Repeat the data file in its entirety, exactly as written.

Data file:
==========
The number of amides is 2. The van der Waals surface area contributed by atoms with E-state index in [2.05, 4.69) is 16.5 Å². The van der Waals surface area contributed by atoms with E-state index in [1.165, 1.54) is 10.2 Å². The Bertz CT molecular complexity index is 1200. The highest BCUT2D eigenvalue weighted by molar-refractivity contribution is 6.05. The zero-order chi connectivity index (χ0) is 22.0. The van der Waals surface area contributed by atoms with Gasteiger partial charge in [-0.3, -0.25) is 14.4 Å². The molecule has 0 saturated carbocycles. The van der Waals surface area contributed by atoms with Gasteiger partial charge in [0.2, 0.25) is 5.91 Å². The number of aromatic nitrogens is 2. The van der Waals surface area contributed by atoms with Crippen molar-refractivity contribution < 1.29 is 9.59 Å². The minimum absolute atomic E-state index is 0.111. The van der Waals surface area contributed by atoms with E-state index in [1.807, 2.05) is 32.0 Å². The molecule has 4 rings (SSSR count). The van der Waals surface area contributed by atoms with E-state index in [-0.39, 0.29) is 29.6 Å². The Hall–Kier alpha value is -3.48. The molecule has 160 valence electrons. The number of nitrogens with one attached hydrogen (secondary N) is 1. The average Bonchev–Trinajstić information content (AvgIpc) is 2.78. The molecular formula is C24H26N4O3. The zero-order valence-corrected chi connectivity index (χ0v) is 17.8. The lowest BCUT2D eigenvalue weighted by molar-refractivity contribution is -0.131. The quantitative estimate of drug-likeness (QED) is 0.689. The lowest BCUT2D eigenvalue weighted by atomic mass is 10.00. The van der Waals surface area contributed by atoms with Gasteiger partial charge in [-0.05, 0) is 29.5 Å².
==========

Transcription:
The number of amides is 2. The van der Waals surface area contributed by atoms with E-state index in [2.05, 4.69) is 16.5 Å². The van der Waals surface area contributed by atoms with E-state index in [1.165, 1.54) is 10.2 Å². The Bertz CT molecular complexity index is 1200. The highest BCUT2D eigenvalue weighted by molar-refractivity contribution is 6.05. The zero-order chi connectivity index (χ0) is 22.0. The van der Waals surface area contributed by atoms with Gasteiger partial charge in [-0.3, -0.25) is 14.4 Å². The molecule has 0 saturated carbocycles. The van der Waals surface area contributed by atoms with Gasteiger partial charge in [0.2, 0.25) is 5.91 Å². The number of aromatic nitrogens is 2. The van der Waals surface area contributed by atoms with Crippen molar-refractivity contribution < 1.29 is 9.59 Å². The minimum absolute atomic E-state index is 0.111. The van der Waals surface area contributed by atoms with E-state index in [1.807, 2.05) is 32.0 Å². The molecule has 4 rings (SSSR count). The van der Waals surface area contributed by atoms with E-state index in [-0.39, 0.29) is 29.6 Å². The Hall–Kier alpha value is -3.48. The molecule has 160 valence electrons. The number of nitrogens with one attached hydrogen (secondary N) is 1. The average Bonchev–Trinajstić information content (AvgIpc) is 2.78. The molecular formula is C24H26N4O3. The zero-order valence-corrected chi connectivity index (χ0v) is 17.8. The lowest BCUT2D eigenvalue weighted by molar-refractivity contribution is -0.131. The quantitative estimate of drug-likeness (QED) is 0.689. The lowest BCUT2D eigenvalue weighted by atomic mass is 10.00. The van der Waals surface area contributed by atoms with Gasteiger partial charge in [-0.05, 0) is 29.5 Å².